"Nothing; only Clara is running down her hushand," said Frank, demurely.

"Oh, Frank, you wreteh! what a story!" eried Clara, with a herrified expression of eountenanee, kneeling by her hushand's side, with her arms about his neek. "Do you believe her?"

And, theugh he laughingly expressed his entire faith in Frank's statement, she did not eense her earesses; and he forgot, whilo pressing his lips to his young wife's brow, the "arrival of the steamship Britannia,"

Mrs. Hastings gave a farewell party to her sister.

Never, perhaps, parted a beautiful young maiden from a gay and brilliant eirele with sueh perfeet delight. Frank was like a stream of light; wherever she moved, the merry laugh rose on the air; wherever she stood, the erowd besieged her.

For onee, she had given up to Clara the direetion of her dress. What wns dress to her now? They might make a eomplete figure of her, for ai«ht she

j eared! But Clara knew better; and her attire was \ the admiration of the room.

< Onee a flower dropped from her hair, and she 1 ran up into the dressing-room: Fanny and Sarah ! were there.

"I deelare, I never saw you look so beautiful in i all my life !" said Fanny, bluntly. "No one would imagine you were suffering from Perey Bryan's fiekleness. Pray tell me? Do you feel hadly?"

Frank opened her bright eyes. Then she eomprehended the whele, and laughed heartily.

"Poor Miss Cushman! hew mueh she is to be pitied !" she said; then, reeolleeting, with a pang, what Clara had said about Sarah, she spoke gravely, looking, hewever, at Fanny. "I presume it is quite suffieient to tell you I left mg lover in Ohio! I am going haek to him." Fanny stared.

"But Perey Bryan! no woman, whe has tie slightest regard for her happiness, will marry him! Believe me; I have studied him therougbly. I know he is talented and faseinating; but there is no strength in his eharaeter—in his soul. Xo one eould be happy with him through life, unless weak and heartless. One might for a time, but not lastingly."

She did not onee look at Sarah while speaking; but the fair girl grew pale while she listened, and sank into a ehair behind her sister.

"Darling! darling!" said Fanny, after Frank had gone, kneeling, and fondly embraeing her; "did you hear? Oh, believe her!"

"Yes, yes, I heard !" eried Sarah, eonvulsively; "and I believe! Sister, I have made a resolution: one ean eonquer one's self; don't you think so?" looking up appealingly.

"To be sure I" murmured Fanny, stoutly. "There needs but the will; and I know you have got that, sister!"

CHAPTER VII.

i t

\ "And I said,' My eousin Amy, speak, and trpeak tbo truth i to me;

\ Trust me, eousin, all the eurrent of my being sets to

| thee!'"

i "On her pallid eheek and forehead eame a eolor and a light,

; As I have seen the rosy red flushing in the northern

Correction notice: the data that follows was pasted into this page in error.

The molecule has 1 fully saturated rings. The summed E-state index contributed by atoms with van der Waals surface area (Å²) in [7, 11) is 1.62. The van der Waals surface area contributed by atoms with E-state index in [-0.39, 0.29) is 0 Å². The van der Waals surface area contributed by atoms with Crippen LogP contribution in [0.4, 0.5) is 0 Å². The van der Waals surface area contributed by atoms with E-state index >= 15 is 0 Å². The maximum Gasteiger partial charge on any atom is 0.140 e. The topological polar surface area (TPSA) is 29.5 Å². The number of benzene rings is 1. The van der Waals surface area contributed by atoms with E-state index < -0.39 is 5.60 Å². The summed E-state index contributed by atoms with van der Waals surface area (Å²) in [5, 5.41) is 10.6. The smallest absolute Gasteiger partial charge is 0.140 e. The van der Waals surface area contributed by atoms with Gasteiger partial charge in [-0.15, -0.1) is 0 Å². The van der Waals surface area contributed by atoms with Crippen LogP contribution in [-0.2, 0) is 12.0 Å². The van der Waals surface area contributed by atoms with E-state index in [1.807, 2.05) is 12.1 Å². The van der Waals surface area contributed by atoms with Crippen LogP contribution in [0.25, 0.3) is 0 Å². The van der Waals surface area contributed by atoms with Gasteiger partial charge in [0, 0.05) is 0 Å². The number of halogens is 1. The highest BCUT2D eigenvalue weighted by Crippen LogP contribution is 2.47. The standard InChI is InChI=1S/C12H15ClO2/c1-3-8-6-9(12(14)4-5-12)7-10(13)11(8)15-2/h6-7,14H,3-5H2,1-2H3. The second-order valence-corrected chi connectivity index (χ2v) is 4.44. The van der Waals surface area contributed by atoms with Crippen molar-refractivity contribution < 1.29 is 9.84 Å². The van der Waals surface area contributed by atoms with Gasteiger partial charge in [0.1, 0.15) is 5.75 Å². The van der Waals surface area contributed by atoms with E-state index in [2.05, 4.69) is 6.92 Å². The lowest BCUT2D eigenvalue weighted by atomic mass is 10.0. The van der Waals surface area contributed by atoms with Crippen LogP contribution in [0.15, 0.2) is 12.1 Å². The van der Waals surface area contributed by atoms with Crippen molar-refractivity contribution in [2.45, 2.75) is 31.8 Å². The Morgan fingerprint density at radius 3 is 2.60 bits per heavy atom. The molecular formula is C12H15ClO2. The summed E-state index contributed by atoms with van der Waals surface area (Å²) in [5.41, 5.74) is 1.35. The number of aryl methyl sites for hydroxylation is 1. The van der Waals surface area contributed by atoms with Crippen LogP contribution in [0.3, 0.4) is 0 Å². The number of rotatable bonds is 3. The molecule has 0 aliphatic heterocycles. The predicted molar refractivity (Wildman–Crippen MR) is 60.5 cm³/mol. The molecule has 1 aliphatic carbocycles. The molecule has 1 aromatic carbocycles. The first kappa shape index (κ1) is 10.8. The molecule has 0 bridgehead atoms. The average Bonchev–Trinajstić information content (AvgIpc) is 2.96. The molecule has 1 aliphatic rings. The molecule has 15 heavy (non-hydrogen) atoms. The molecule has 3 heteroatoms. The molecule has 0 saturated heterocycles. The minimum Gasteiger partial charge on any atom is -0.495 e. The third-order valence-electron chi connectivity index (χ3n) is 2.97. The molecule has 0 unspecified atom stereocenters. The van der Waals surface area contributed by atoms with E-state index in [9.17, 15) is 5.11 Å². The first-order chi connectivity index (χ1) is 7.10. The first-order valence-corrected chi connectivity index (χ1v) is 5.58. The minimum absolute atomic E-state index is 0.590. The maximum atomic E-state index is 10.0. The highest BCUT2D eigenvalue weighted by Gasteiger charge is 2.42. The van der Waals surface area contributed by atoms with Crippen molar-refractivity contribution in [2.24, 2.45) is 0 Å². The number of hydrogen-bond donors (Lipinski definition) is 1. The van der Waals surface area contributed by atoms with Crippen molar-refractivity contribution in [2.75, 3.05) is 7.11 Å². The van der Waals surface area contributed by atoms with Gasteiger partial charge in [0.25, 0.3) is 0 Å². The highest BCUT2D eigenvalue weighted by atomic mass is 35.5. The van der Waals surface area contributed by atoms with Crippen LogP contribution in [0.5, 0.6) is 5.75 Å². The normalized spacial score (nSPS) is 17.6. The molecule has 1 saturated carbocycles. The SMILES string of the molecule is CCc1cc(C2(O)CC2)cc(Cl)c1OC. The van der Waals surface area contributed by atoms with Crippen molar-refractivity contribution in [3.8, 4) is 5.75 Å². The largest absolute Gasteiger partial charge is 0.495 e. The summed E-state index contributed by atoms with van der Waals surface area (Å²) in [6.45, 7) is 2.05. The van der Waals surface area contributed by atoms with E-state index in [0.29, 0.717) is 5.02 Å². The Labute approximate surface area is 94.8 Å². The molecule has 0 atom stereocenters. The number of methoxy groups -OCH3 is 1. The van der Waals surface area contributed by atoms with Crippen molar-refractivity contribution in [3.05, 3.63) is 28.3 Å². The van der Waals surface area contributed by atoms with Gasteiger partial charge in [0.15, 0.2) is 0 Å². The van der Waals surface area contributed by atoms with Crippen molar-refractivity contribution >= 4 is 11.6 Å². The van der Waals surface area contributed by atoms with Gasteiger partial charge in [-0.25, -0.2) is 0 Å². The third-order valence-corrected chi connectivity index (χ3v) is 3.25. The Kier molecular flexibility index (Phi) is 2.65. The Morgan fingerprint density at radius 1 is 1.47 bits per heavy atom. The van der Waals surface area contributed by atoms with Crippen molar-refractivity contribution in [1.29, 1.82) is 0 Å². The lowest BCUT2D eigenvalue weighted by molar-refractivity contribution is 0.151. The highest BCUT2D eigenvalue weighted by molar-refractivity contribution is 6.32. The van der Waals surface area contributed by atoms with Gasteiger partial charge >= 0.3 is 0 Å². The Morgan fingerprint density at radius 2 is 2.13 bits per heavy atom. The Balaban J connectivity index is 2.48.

nigh t.''—TtNN rsox.

I She had boon elarped in a mother's embraee, and

5 met fondly a ei,-ter'i* kiss; had wept and smiled by

5 turns, and heard their loving weleomes; and now

5 Frank Cushman etood alone, still in the eentre of

\ the room, but with her small hands elasped and her

5 eyes drooping. She well know the rapid step whieh

< sounded in the hall; but she did not raise her head,

j and her eheek grew blanehed from deep emotion.

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Philip Arden throw open the. door, and rushed towards her; but then he stopped beforo he had reeeived the wished embraee, frozen with a nameless terror. Ho remembered her last words: "We shall know, when first our eyes meet, whether the breath of the world hath ehauged our love."

But she did not look up. Bid she fear, then, to show him she was ehanged?

*• Frank," ho said, huskily, "is it so?"

Still she bowed her head, growing pereeptibly paler.

u Frank, oh, speak !" he eontinued, hoarsely, with a eonvulsive spasm about his ehiselled lips. "Fear not to look on me; for the worst must be better lhan this horrid silenee."

It did seem as though she tried to obey him; but the full lids might have been marble, so eoldly, so immovably they fell over her dark eyes: she passed her small fingers over them onee or twiee, as though striving to dispel this nightmare rigidity, then gasped painfully.

Instantly he eame near her, though with a broken, uneven step. He passed his arm supportingly it round her, and her beautiful head sunk upon his shoulder, still with its palo and suffering features, with its drooping lids and long blaek lashes resting on the wan eheek.

"Be ealm, Frank," ho whispered; "I forgive you." And he touehed with his lips her eold brow.

That toueh! Now, at last, her eyes slowly unelosed, and she raised them to those sad ones above her, and in them, though at first ho shrank, fearing to know too eertainly his misery, ho read a tale whieh sent haek the warm blood to his heart, and lent now strength to his nerveless frame.

And over Frank Cushman's faee there seemed to steal a light, swiftly and more swiftly lighting up the wild, dark eye, the pale eheek, and marble lips, whieh were parted now to give utteranee to her broken words.

"Oh, Philip, I am true! Look upon me and say—but I am worthless. Thero was a eloud upon my hopes; I eould not look, though I strove to. Oh, it was dreadful—that feeling—that anguish! I feared you would leave me, while I eould not raise my eyes; and I thought, 'Must I loso all, when happiness seemed eertain, with one so noble and so true V"

"Dearest, how eould you? Oh, faithless!" Philip whispered, fondly.

"I eould not help it . I did strive; but the madness, the wildness stole upon me so suddenly; all seemed so vague, so uureal! I know that you were there, and I so' undeserving—but oh, to lose you! And will that not be, after all? Can you still love me when you hear all my weakness?" And Frank, relieved by this brief expression of her feelings, wept freely on his shoulder.

In the soft twilight hour of that day, a happy group onee m^re assembled in the eheerful parlor

overlooking the Muskingum. The good, the praying mother was there, peaeeful and serene; and Carry, who had protested so loudly against the long visit, whieh was now aeeomplished, flitting about restlessly as usual, and smiling whiles upon her sister, who looked so beautiful, so poaeeful, so full of repost at last. And beside Frank was Philip, just as handsome, yet not quite so stormy-looking as six months before. Now, his

"Spirit had to manhood grown;"